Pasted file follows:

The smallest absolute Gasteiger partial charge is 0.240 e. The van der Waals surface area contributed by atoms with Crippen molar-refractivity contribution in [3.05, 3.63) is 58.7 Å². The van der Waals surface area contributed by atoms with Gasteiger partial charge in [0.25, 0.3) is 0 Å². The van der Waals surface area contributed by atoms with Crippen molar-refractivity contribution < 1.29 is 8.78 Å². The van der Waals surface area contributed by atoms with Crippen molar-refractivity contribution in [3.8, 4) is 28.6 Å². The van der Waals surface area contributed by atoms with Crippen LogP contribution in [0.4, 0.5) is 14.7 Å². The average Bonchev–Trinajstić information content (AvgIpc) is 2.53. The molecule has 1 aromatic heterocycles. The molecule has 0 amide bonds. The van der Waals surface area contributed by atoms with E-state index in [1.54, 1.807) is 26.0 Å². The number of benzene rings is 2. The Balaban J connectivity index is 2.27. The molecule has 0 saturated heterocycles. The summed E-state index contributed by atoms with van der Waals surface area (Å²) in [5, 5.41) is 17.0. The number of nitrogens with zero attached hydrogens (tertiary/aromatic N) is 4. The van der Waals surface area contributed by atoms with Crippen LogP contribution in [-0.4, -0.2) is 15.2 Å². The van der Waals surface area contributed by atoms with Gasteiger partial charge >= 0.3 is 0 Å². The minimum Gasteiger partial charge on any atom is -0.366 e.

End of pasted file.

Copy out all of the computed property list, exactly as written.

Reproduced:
The smallest absolute Gasteiger partial charge is 0.240 e. The van der Waals surface area contributed by atoms with Crippen molar-refractivity contribution in [3.05, 3.63) is 58.7 Å². The van der Waals surface area contributed by atoms with Gasteiger partial charge in [0.25, 0.3) is 0 Å². The van der Waals surface area contributed by atoms with Crippen molar-refractivity contribution < 1.29 is 8.78 Å². The van der Waals surface area contributed by atoms with Crippen molar-refractivity contribution in [3.8, 4) is 28.6 Å². The van der Waals surface area contributed by atoms with Crippen LogP contribution in [0.4, 0.5) is 14.7 Å². The average Bonchev–Trinajstić information content (AvgIpc) is 2.53. The molecule has 1 aromatic heterocycles. The molecule has 0 amide bonds. The van der Waals surface area contributed by atoms with E-state index in [1.54, 1.807) is 26.0 Å². The number of benzene rings is 2. The Balaban J connectivity index is 2.27. The molecule has 0 saturated heterocycles. The summed E-state index contributed by atoms with van der Waals surface area (Å²) in [5, 5.41) is 17.0. The number of nitrogens with zero attached hydrogens (tertiary/aromatic N) is 4. The van der Waals surface area contributed by atoms with Crippen LogP contribution in [-0.4, -0.2) is 15.2 Å². The van der Waals surface area contributed by atoms with Gasteiger partial charge >= 0.3 is 0 Å². The minimum Gasteiger partial charge on any atom is -0.366 e.